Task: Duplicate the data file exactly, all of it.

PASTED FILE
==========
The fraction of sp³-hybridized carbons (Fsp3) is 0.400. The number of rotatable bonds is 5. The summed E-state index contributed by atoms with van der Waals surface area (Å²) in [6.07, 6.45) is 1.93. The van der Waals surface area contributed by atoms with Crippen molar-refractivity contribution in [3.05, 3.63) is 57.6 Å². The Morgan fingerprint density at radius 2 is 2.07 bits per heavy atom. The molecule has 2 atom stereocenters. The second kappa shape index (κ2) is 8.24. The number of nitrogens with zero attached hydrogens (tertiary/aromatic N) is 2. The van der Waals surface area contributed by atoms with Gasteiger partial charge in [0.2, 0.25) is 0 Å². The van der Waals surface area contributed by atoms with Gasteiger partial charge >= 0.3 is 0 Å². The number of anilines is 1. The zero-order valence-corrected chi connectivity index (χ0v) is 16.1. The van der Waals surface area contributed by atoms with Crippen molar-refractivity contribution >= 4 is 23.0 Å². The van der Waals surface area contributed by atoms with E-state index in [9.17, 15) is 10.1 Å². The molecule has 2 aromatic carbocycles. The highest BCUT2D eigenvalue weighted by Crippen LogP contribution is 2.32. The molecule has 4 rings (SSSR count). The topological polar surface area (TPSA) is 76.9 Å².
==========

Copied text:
The fraction of sp³-hybridized carbons (Fsp3) is 0.400. The number of rotatable bonds is 5. The summed E-state index contributed by atoms with van der Waals surface area (Å²) in [6.07, 6.45) is 1.93. The van der Waals surface area contributed by atoms with Crippen molar-refractivity contribution in [3.05, 3.63) is 57.6 Å². The Morgan fingerprint density at radius 2 is 2.07 bits per heavy atom. The molecule has 2 atom stereocenters. The second kappa shape index (κ2) is 8.24. The number of nitrogens with zero attached hydrogens (tertiary/aromatic N) is 2. The van der Waals surface area contributed by atoms with Gasteiger partial charge in [0.2, 0.25) is 0 Å². The van der Waals surface area contributed by atoms with Gasteiger partial charge >= 0.3 is 0 Å². The number of anilines is 1. The zero-order valence-corrected chi connectivity index (χ0v) is 16.1. The van der Waals surface area contributed by atoms with Crippen molar-refractivity contribution >= 4 is 23.0 Å². The van der Waals surface area contributed by atoms with E-state index in [9.17, 15) is 10.1 Å². The molecule has 2 aromatic carbocycles. The highest BCUT2D eigenvalue weighted by Crippen LogP contribution is 2.32. The molecule has 4 rings (SSSR count). The topological polar surface area (TPSA) is 76.9 Å².